• [0032]
    After expanding at least a portion of the stent radially outward into the branch vessel, a guidewire can be passed through the radially expanded portion of the stent into the branch vessel to assist in further expanding the stent to treat the vessel bifurcation. The guidewire used to pass through the radial expanded portion of the stent and into the branch vessel can be the same guidewire that was used for deployment of the stent within the main vessel. An additional vessel treatment device such as a post-dilation balloon catheter can be advanced along the guidewire, through the radially expanded portion of the stent and into the branch vessel.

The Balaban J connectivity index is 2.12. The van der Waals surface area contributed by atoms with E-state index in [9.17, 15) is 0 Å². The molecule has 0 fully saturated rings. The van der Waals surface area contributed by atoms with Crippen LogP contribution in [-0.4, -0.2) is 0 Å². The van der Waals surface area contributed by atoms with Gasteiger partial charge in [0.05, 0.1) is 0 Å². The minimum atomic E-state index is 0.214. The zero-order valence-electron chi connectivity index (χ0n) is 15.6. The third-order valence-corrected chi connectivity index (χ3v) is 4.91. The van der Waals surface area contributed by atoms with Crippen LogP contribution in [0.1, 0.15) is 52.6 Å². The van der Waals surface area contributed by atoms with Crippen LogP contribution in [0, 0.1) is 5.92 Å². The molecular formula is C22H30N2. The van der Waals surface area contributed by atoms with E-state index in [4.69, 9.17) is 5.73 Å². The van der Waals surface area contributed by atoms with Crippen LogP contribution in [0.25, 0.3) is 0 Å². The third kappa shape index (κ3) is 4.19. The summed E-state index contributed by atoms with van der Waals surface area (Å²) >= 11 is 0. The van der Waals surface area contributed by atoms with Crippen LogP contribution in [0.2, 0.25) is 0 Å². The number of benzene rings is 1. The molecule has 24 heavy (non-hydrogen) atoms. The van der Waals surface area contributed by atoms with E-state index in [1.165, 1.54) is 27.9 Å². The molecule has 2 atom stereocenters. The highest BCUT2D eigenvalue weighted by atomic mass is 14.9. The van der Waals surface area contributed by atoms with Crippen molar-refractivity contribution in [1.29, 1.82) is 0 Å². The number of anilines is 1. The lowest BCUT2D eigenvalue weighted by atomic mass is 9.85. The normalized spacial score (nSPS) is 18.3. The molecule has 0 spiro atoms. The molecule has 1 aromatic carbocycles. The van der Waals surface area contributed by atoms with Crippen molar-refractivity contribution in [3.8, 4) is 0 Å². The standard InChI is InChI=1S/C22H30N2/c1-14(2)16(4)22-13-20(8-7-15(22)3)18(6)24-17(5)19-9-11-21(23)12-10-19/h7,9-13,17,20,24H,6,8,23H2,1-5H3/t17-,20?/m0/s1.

• [0033]
    Various balloon member constructions, catheter assemblies, and stents, and related methods of treating a vessel bifurcation are described in further detail below.
  • The Example Catheter Assembly of FIGS. 1-3
  • [0034]
    Referring now to FIGS. 1-3, an example main catheter branch 12 is shown and described. Main catheter branch 12 includes a shaft 30, a guidewire housing 32, and a balloon member 34. The balloon member 34 includes a main balloon portion 36 and a bulge portion 38. The main balloon portion 36 is divided into a proximal end portion 40 positioned proximal of the bulge portion 38, and a distal end portion 42 positioned distal of the bulge portion 38.
  • [0035]